Rain in Sydney on Sunday 27th January

Rain in Sydney on Sunday 27th January

Rain in Sydney on Monday 28th January

Rain in Sydney on Monday 28th January

Beside the the Great Hose Purchase of 2013 there was more sprouting of interesting things on the Farm. Craig is utterly enamoured by Jackie French’s Backyard Self Sufficiency and, aside from falling in love with the down-to-earth enthusiasm of her writing, he is really excited about the possibility of growing anything and everything, as she recommends in her book. So, we’ve sprouted some really old dried chickpeas and black beans that have been sitting in my pantry for several years. We are surprised by the memory that remains in the seeds, the fact that even after sitting dried in a little jar in the dark they still know how to grow into a little plant. We sprouted them much like you would lentils, by soaking in water and leaving to dry and then, once they have sprouted planting them in little coir seedling pods. They are such sweet and energetic little sprouts.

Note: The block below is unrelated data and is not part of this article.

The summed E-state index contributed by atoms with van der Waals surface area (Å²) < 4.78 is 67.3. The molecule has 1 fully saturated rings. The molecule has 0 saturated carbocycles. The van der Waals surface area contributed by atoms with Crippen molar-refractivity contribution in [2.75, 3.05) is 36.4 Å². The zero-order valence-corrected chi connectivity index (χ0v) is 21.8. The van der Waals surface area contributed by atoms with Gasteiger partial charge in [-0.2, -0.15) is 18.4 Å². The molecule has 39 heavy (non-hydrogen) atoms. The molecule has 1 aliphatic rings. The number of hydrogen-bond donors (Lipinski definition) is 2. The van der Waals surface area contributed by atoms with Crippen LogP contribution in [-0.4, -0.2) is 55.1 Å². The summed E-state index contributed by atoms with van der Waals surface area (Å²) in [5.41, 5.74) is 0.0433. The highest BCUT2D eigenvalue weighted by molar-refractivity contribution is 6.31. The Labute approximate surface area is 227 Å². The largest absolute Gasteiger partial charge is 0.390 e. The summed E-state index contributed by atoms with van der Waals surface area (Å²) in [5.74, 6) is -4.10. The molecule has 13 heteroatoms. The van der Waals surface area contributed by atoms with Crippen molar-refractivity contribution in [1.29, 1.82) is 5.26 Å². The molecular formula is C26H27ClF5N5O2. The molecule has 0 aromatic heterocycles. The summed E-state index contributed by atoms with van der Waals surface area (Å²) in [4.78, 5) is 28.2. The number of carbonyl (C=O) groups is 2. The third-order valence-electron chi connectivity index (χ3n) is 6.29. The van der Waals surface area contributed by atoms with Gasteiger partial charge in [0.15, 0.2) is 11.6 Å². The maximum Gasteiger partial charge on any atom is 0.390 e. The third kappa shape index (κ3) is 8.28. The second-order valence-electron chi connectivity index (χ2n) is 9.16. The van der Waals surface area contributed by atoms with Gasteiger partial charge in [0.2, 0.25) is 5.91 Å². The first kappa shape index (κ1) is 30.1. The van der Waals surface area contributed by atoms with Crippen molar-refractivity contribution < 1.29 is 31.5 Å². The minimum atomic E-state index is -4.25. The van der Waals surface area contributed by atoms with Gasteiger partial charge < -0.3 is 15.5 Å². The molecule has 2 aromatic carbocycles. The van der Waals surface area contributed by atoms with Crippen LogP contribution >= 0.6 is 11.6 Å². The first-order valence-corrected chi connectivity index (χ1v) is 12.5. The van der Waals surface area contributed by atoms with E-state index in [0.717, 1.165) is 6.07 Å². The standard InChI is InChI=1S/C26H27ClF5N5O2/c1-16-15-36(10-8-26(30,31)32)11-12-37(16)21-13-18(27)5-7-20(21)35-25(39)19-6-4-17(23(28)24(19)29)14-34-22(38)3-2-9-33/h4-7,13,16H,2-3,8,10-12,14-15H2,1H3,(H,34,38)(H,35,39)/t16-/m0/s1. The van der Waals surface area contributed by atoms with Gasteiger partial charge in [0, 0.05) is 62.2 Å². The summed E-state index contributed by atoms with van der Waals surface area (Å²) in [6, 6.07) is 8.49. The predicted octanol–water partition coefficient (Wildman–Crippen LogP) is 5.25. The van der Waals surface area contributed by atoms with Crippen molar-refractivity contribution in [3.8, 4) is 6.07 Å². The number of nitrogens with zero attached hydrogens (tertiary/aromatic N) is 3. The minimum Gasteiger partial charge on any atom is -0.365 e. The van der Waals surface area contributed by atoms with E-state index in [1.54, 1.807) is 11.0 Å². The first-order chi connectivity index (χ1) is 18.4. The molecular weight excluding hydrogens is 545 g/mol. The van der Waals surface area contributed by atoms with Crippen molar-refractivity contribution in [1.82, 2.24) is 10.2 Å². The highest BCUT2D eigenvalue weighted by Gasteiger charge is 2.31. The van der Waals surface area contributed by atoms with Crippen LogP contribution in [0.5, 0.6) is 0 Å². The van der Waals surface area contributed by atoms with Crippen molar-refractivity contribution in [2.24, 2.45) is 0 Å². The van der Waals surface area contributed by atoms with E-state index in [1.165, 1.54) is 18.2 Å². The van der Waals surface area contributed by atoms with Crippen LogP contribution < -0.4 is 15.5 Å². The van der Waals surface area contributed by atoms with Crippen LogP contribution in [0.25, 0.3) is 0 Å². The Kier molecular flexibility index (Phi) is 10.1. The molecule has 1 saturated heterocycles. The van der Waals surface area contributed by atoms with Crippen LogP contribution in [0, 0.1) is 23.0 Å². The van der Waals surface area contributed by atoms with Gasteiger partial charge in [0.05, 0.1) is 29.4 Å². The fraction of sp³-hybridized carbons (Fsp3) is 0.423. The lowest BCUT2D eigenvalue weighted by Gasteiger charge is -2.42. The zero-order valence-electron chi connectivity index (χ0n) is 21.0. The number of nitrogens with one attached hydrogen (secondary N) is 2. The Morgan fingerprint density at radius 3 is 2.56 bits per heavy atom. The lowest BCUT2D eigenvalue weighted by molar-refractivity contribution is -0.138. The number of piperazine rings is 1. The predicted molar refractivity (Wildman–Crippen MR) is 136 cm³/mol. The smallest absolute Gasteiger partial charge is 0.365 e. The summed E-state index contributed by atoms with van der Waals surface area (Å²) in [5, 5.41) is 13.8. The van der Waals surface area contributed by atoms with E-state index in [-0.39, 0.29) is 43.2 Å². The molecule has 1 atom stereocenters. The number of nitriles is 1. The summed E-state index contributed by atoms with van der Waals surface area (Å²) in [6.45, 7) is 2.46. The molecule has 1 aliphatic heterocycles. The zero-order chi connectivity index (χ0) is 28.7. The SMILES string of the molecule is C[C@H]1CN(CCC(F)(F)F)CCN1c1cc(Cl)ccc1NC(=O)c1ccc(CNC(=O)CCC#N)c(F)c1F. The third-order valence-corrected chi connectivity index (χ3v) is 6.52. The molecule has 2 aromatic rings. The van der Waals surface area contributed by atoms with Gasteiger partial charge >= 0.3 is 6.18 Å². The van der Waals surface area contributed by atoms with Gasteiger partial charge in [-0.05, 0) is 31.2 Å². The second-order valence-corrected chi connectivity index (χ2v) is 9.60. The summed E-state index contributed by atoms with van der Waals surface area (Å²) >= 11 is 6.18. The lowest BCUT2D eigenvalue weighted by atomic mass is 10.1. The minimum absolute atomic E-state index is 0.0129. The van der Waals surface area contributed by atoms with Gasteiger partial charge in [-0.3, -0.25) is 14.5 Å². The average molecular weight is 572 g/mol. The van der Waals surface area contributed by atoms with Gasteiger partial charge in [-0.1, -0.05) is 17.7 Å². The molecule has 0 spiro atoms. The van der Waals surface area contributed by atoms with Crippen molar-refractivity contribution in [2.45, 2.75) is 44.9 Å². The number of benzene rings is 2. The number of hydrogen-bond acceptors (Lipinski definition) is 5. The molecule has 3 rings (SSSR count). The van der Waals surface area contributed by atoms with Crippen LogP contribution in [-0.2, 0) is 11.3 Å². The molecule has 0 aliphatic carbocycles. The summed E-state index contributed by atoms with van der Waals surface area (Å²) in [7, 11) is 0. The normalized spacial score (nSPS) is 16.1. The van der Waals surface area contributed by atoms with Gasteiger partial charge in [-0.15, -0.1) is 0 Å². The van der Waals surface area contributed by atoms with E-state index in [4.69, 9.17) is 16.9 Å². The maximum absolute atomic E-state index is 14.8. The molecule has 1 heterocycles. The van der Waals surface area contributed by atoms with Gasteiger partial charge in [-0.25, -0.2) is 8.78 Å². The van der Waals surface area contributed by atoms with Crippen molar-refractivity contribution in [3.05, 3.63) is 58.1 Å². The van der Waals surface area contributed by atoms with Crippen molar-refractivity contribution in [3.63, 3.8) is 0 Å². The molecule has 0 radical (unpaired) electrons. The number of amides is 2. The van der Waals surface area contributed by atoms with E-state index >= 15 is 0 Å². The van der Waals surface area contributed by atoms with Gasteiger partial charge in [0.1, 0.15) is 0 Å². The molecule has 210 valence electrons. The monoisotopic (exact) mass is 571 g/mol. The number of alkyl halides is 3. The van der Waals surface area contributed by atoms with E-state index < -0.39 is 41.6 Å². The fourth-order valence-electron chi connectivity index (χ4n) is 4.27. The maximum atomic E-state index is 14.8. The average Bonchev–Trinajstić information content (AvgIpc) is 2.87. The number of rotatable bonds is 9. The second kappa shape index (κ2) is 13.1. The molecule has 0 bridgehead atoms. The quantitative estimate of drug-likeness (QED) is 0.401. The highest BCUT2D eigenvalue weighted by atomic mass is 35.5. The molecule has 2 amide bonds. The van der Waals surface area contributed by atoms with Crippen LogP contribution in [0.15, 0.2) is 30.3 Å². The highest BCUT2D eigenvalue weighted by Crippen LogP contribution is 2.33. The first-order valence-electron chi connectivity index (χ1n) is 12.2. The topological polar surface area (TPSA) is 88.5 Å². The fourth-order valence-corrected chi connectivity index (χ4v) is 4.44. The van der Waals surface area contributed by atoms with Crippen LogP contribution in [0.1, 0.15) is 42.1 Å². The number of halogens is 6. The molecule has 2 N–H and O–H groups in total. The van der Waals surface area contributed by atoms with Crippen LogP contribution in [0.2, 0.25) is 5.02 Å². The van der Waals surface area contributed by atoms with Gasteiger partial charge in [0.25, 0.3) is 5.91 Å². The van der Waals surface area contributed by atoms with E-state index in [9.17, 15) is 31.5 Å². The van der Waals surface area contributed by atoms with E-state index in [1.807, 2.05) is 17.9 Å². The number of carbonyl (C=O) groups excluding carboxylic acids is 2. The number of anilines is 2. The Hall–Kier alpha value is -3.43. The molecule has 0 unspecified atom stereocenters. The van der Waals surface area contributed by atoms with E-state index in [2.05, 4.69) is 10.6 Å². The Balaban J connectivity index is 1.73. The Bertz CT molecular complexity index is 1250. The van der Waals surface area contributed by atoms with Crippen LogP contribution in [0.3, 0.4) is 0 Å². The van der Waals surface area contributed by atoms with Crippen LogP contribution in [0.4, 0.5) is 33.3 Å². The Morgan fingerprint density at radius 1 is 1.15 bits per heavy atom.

Chick Pea Chick

Chick Pea Chick

blackbeanbaby

Black Bean Baby

We also have planted some lychee seeds. This activity has accidentally borne a multi-decade fruit-growing project. After some research, we discovered that the trees initially sprout quite quickly to become a short shrub of fifty centimetres, but then they just chill out and sit dormant for three to five years before beginning slowing growing again. As such, if they make it through this long infancy and we take care of them, we can expect our lychee trees to fruit sometime in the next ten to twenty years.